I have not slept soundly since Sophia was born. Once the kind of person who could sleep anywhere, whose eyes closed seconds after her head hit the pillow, I am now the kind of person who fantasizes about mowing down the cheerful chorus of birds who greet the dawn outside my window every day at 5:30, who wants to throttle my neighbor for warming up his car at 6:00 in the summer heat, and who is ready to give a piece of my mind to the teenager who, waiting for her BFF, impatiently honks her horn at 7:37 every morning.

If Sophia takes an uneven breath, I stir. If she cries out, I am rigid with deliberation over whether to go to her or let her soothe herself back to sleep. If she makes no sound, I fret that she has finally succumbed to sudden infant death syndrome.

And so, I am perpetually tired, maintaining alertness only by keeping a constant level of caffeine in my veins. I am comforted by the thought that I am not alone. I walk among 100’s of thousands…maybe millions of zombie mommies (mombies?) who run on coffee and crazy baby love.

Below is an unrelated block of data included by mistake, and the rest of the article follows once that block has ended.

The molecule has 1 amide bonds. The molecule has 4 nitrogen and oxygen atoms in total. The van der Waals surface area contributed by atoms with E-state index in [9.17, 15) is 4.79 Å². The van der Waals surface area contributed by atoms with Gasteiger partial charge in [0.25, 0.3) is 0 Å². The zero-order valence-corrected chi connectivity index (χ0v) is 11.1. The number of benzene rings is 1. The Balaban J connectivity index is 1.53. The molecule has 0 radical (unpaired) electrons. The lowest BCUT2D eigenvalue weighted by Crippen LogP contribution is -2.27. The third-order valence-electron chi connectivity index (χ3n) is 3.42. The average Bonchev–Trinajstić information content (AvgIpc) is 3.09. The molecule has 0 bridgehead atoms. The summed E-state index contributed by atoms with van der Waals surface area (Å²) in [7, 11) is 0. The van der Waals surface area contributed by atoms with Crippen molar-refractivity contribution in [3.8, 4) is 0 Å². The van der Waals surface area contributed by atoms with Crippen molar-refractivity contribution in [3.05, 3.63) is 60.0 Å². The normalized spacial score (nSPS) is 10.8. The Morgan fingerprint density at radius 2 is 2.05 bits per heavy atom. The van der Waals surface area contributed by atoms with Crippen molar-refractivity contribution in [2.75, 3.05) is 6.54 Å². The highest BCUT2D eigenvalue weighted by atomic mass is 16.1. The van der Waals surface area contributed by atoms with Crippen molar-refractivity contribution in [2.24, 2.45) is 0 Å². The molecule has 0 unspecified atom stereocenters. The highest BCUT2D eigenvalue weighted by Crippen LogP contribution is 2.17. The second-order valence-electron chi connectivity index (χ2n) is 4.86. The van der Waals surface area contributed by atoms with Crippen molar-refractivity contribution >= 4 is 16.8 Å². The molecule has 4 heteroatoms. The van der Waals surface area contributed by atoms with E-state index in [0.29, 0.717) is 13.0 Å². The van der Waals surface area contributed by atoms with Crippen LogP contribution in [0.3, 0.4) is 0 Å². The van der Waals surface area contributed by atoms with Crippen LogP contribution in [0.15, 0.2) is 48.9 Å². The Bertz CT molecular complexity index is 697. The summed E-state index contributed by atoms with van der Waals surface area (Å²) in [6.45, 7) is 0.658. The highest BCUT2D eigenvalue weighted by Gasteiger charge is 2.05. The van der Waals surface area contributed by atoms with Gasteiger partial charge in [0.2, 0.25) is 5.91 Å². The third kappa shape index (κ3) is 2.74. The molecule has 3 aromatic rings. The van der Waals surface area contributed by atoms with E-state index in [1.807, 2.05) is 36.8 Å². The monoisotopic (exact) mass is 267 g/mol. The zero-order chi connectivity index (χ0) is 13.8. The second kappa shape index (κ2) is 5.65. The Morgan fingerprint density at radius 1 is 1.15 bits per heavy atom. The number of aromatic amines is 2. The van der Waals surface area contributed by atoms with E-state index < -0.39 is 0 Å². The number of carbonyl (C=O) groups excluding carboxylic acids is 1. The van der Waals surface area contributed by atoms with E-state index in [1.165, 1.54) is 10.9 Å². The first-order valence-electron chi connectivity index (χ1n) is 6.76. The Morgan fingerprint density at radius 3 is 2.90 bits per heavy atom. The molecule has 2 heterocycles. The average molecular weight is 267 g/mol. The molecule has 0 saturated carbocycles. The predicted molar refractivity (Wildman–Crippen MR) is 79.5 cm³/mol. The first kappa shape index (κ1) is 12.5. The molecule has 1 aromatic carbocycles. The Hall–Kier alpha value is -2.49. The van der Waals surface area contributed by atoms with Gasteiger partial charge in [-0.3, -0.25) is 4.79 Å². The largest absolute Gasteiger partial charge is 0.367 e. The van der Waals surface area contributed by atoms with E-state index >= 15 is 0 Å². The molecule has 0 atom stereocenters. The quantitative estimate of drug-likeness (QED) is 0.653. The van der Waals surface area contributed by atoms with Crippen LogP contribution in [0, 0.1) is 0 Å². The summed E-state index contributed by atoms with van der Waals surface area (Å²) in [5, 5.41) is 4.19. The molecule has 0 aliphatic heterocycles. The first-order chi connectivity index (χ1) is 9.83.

Today, at the playground, when my yawn at 6:00 pm triggered a chain reaction among my exhausted mompatriots, I said to no one in particular, “this is why I don’t think I can have another child. I’m ALREADY too tired.” One nodded her head in agreement. Another with two children added, “It’s exponentially more work. Don’t think for a second that it’s not.” I turned my eyes to her two tow-headed children tumbling joyfully down the slide. “But it is worth it,” she added, her voice trailing off, as if the words sapped her of her last ounce of strength.

Tuesday, June 16, 2009


Saturday: Kevin, Sophia and I are lingering in bed, enjoying the morning. Sophia, feeling under the weather, allows us to hug her in short bursts before she restlessly climbs down to the floor. We are high on family happiness when suddenly Sophia starts cursing, “Fuck! Fuck! Fuck!”

Kevin gives me his I’m-disappointed-in-you-look, and I immediately start defending myself. “I swear, I haven’t been swearing! Or at least not saying THAT.” We both peer over the edge of the bed to look down at Sophia, who is pointing to an object as she continues to spew her verbal filth.

It’s a fork.

Sunday, June 7, 2009

What's in a Name?